The multilevel Julich Brain Atlas developed by researchers in the Human Brain Project (HBP) could help with studies of psychiatric and aging disorders by correlating brain networks with their underlying anatomical structure. By mapping microarchitecture with unprecedented levels of detail, the atlas allows for better understanding of brain connectivity and function.
Researchers of the HBP have provided an overview of the Julich Brain Atlas in the journal Biological Psychiatry. The paper focuses on the cytoarchitecture and receptor architecture of the human brain, and how to apply the atlas in the field of psychiatric research.
Cytoarchitecture, the study of the distribution, density and morphology of cells in the nervous system, has a longstanding history in brain mapping. Neuroscientists first noticed structural differences between areas of the cortex back in the late 1800s, and started dividing it into distinct areas. The areas have been considered important correlates with brain function and dysfunction.
In addition to the cellular architecture, the Julich Brain Atlas also includes maps of the distribution of receptors for the neurotransmitters that modulate brain activity. Neurotransmitter receptors differ not only between areas, but also between the different layers of an area and thus are closely related to its connectivity pattern, and relevant for its role in larger networks. Based on the data collected from post-mortem brains, the atlas accounts for the naturally occurring variability between subjects by producing probabilistic maps in 3D spaces, instead of the map of an individual brain only.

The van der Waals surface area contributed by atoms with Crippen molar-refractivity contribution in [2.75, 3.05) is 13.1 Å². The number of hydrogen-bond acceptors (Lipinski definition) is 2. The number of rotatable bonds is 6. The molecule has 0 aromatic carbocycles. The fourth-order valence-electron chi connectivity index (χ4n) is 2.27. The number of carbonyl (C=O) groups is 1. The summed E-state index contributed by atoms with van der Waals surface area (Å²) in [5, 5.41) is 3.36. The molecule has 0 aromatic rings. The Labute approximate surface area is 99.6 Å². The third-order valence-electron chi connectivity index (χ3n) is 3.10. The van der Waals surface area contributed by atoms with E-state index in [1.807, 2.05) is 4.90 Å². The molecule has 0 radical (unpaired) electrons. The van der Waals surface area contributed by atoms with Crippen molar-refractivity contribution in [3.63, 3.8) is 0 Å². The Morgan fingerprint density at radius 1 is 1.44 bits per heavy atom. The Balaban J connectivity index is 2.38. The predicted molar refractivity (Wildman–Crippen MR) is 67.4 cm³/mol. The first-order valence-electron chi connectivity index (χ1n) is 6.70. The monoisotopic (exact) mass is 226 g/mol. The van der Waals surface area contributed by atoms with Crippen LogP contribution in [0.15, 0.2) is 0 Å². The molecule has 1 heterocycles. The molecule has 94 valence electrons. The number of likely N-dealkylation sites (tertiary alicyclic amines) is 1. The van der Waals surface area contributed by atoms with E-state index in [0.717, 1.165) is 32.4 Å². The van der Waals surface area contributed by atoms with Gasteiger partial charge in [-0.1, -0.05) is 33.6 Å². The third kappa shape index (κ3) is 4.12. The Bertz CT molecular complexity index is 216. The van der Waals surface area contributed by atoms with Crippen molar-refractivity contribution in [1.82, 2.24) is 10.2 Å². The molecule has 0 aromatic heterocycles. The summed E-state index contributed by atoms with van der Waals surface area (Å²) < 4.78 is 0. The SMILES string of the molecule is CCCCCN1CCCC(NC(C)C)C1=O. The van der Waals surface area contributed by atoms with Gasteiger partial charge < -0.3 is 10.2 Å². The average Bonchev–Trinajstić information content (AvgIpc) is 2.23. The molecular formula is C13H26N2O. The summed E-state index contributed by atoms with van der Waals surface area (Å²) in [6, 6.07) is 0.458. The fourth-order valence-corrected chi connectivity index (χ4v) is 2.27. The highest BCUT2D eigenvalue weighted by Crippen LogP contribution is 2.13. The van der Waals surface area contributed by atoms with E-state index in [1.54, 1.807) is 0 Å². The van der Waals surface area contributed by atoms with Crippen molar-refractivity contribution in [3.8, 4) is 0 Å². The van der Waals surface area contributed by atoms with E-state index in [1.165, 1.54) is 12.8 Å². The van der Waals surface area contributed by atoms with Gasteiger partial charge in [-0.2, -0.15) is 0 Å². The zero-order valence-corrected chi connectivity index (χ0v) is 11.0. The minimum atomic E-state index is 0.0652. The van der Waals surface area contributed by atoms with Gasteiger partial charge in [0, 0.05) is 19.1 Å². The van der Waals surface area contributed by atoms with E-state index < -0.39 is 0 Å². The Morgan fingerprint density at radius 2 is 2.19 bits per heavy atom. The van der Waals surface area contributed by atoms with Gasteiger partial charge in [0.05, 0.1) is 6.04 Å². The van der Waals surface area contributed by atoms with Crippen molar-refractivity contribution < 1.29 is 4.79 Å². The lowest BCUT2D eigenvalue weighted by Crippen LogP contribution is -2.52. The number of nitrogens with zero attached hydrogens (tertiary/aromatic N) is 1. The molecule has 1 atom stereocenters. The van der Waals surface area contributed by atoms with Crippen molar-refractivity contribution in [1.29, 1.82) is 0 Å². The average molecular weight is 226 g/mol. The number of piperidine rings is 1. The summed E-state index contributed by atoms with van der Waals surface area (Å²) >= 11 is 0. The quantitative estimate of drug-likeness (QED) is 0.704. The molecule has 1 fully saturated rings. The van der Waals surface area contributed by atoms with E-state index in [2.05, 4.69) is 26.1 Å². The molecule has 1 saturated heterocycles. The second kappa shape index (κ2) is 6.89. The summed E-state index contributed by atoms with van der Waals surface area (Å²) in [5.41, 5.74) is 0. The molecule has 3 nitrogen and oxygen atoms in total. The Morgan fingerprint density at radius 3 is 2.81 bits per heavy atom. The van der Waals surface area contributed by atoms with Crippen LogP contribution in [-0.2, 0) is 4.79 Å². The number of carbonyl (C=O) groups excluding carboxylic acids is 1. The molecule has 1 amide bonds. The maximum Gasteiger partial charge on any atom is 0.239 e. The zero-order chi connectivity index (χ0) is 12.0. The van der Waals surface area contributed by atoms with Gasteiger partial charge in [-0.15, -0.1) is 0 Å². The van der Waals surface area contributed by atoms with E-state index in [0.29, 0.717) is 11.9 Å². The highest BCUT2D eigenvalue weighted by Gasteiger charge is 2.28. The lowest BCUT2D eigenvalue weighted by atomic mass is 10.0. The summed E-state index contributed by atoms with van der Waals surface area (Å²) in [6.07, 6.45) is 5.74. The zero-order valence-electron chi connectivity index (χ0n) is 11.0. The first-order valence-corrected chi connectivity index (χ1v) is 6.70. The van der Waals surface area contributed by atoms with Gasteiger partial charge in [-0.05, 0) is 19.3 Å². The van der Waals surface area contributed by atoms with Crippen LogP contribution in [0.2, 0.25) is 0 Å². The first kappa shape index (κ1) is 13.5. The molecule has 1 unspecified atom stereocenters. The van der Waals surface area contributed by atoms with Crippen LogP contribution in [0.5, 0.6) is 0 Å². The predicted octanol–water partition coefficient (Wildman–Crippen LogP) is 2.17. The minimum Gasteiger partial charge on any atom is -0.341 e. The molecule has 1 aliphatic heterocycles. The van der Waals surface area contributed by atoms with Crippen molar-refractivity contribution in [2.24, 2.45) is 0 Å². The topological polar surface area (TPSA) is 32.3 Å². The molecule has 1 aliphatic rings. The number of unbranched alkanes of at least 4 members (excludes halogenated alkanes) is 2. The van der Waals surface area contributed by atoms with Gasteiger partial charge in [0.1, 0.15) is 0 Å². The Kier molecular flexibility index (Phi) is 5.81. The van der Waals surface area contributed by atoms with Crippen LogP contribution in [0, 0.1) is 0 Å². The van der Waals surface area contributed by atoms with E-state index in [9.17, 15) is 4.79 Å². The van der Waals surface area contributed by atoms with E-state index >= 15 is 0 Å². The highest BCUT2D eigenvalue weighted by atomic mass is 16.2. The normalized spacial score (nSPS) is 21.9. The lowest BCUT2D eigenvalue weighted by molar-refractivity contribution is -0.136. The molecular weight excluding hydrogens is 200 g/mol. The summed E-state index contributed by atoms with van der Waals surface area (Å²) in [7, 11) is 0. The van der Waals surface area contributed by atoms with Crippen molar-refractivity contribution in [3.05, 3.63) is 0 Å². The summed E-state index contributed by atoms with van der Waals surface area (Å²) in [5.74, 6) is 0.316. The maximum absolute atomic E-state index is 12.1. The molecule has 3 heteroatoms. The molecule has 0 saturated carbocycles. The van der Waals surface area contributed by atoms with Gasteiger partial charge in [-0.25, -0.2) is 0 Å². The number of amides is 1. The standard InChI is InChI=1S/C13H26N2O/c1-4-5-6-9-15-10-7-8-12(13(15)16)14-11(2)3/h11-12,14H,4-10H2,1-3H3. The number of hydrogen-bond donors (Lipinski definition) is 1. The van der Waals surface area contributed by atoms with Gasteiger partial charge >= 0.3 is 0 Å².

The Julich Brain Atlas is a “living” atlas that grows with new insights into the parcellation of the brain constantly being integrated. It is linked to other maps, for example, those coming from studies of fiber tracts in the living human brain. Such macroscopic and microscopic data are integrated in the HBP’s Multilevel Human Brain Atlas, which is openly accessible on the EBRAINS digital research infrastructure.
The researchers listed recent use cases of the tools in different peer-reviewed studies. For example, users can analyze and share high-resolution imaging data and compare it with fMRI datasets. They can look into the cytoarchitecture of a certain region and its connectivity, both within itself and with other regions.
With a special tool called JuGEX, the maps can be linked to gene expression data from the Allen Brain Atlas, allowing deep multimodal investigations. For example, using the Julich Brain Atlas, researchers had identified new brain areas that play a role in major depressive disorder. Neuroimaging data from patients revealed area-specific changes in gray matter volume and activation. Using JuGEX, the team further linked these findings to local differences in the expression of several candidate genes for major depressive disorder. From large population studies, individual personalized maps of aging or dysfunction can also be extracted to provide diagnostic tools for dementia.
Daniel Zachlod et al, Mapping cyto- and receptor architectonics to understand brain function and connectivity, Biological Psychiatry (2022). DOI: 10.1016/j.biopsych.2022.09.014
Human Brain Project
Multilevel brain atlases provide tools for better diagnosis of psychiatric and aging disorders (2022, November 15)
retrieved 15 November 2022
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